Reasons to be cheerful, part 2

There are plenty of reasons to be gloomy about the prospects of stabilising the global climate, but there are also some promising developments, so I’ve started a series on this topic.

I’ve been meaning to write this post for a while, but Stephen Lacey at Grist (via David Spratt on Twitter) has done much of the job for me, and better than I could have. The crucial point is that the cost of solar photovoltaic electricity has fallen dramatically and is almost certain to fall further. In particular reaching the point where it is the cheapest large-scale alternative to carbon-fuelled electricity generation, and competitive (at reasonable carbon prices and in favorable locations) with new coal-fired power.

This makes for some fundamental changes in the debate over climate change and mitigation, even as it reaffirms the central point that advocates of mitigation have made all along, namely that, with an appropriate policy response, the costs of drastic reductions in carbon emissions will be modest in relation to national or global income.

Until very recently, solar PV was just a promise, with a share in total electricity generation so small as to be negligible. As Lacey observes that changed in 2010, with 17GW of peak capacity installed. Allowing for availability, that corresponds to something like 4GW of coal or nuclear (standard plants are typically about 1GW). But that’s overly conservative because solar output is such a good match for peak daily demand.

The growth in solar PV has been driven by subsidy schemes like those in Australia. As in Australia, the decline in costs has produced massively more demand than expected, leading to succesive rounds of cuts. But while individual markets have bounced around, the market as a whole has grown massively, even as subsidies have been scaled back. At least so far, that’s true for Australia as well. As I said in the Fin a while back, this is one of the rare instances of an ‘infant industry’ outgrowing the need for subsidies.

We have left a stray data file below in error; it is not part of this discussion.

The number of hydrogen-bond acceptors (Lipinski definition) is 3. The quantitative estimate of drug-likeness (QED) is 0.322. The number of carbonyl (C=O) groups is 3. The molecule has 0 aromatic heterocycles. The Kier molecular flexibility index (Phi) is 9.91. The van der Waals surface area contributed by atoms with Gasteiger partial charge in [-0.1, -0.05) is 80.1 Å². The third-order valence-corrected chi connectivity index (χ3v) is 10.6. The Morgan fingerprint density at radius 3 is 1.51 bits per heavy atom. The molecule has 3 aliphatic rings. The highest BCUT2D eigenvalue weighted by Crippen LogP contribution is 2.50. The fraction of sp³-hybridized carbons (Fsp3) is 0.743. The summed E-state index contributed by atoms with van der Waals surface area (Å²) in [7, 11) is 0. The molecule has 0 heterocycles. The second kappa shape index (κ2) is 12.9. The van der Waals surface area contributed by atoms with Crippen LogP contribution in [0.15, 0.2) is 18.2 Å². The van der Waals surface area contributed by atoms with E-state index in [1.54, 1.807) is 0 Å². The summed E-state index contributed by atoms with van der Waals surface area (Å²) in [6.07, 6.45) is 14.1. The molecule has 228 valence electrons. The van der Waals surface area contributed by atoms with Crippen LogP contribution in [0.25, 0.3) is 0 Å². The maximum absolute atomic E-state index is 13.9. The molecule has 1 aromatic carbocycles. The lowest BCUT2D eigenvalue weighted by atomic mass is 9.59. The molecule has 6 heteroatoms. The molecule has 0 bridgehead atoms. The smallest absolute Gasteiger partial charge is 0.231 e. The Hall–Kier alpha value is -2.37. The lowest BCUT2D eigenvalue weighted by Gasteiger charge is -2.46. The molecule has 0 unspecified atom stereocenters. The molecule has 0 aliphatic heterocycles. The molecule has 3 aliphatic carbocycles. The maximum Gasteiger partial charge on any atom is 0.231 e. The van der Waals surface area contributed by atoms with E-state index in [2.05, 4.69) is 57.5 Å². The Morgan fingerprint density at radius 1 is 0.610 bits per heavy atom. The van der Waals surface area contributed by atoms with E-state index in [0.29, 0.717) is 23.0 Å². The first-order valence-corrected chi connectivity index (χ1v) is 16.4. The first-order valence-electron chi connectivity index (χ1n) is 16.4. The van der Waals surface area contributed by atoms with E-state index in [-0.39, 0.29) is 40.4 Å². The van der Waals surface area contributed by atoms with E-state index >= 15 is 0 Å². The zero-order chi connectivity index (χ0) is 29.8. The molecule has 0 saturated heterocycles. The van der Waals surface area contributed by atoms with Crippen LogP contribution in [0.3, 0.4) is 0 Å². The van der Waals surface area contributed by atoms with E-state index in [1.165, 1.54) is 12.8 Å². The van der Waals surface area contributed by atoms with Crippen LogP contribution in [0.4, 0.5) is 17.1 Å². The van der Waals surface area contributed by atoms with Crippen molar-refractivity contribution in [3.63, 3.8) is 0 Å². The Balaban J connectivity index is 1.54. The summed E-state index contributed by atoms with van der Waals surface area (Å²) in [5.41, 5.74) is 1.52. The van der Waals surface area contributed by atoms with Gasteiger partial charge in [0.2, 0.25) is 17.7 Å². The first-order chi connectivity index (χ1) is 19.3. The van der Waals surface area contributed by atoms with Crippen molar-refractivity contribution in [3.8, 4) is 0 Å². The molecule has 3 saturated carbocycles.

Capacity for annual output of new solar modules is now approaching 50GW (peak), at which point solar PV would be one of the main sources of new generating capacity, comparable to wind and gas.

There is no obvious constraint on further growth. Until about 2005, the solar industry depended on offcuts from the semiconductor industry for silicon (the blip marked ‘silicon shortage’ on the graph represents the point where demand outgrew that source). And much of the ‘balance of system’ (installation, inverters and so on) still represents adaptations of devices developed for other industries, with the associated problems of supplies and inventories. But with recent growth, the whole supply chain will be optimised for solar.

At some point the share of solar PV will be large enough (say 30 per cent) that it will change the balance of supply and demand, ending the present situation where the excess supply of night-time power from coal must be sold at a discount. That will entail both changes in pricing structures, most obviously a premium for power supplied in the early evening or for storage technologies. But starting from a zero base, that’s quite a way off. For the moment, the main issue is cost

If the cost of solar PV continues to decline at rates similar to those we have seen in recent years, the whole debate over climate mitigation will be changed. Plausibly, a CO2 price of $50/tonne will be enough to drive a fairly rapid decarbonisation of the whole electricity sector. That means a smaller increase in prices than would otherwise have been expected, and therefore less of a role for adjustments in final demand.